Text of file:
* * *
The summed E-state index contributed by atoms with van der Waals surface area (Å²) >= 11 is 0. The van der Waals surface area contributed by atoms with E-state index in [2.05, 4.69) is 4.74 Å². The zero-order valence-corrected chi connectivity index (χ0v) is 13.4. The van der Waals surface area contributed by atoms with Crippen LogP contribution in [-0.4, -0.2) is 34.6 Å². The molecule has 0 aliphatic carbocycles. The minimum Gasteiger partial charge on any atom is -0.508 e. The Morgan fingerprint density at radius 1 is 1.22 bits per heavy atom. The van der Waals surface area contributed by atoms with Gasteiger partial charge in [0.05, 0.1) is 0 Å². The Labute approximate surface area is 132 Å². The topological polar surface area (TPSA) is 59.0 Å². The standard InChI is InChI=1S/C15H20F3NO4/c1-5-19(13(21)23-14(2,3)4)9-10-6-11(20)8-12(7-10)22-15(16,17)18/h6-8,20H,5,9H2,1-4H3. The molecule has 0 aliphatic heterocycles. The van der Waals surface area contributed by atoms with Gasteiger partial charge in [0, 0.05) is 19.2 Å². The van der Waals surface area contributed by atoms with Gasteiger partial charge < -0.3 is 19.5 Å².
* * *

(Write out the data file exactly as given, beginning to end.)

The summed E-state index contributed by atoms with van der Waals surface area (Å²) >= 11 is 0. The van der Waals surface area contributed by atoms with E-state index in [2.05, 4.69) is 4.74 Å². The zero-order valence-corrected chi connectivity index (χ0v) is 13.4. The van der Waals surface area contributed by atoms with Crippen LogP contribution in [-0.4, -0.2) is 34.6 Å². The molecule has 0 aliphatic carbocycles. The minimum Gasteiger partial charge on any atom is -0.508 e. The Morgan fingerprint density at radius 1 is 1.22 bits per heavy atom. The van der Waals surface area contributed by atoms with Gasteiger partial charge in [0.05, 0.1) is 0 Å². The Labute approximate surface area is 132 Å². The topological polar surface area (TPSA) is 59.0 Å². The standard InChI is InChI=1S/C15H20F3NO4/c1-5-19(13(21)23-14(2,3)4)9-10-6-11(20)8-12(7-10)22-15(16,17)18/h6-8,20H,5,9H2,1-4H3. The molecule has 0 aliphatic heterocycles. The van der Waals surface area contributed by atoms with Gasteiger partial charge in [0, 0.05) is 19.2 Å². The van der Waals surface area contributed by atoms with Gasteiger partial charge < -0.3 is 19.5 Å².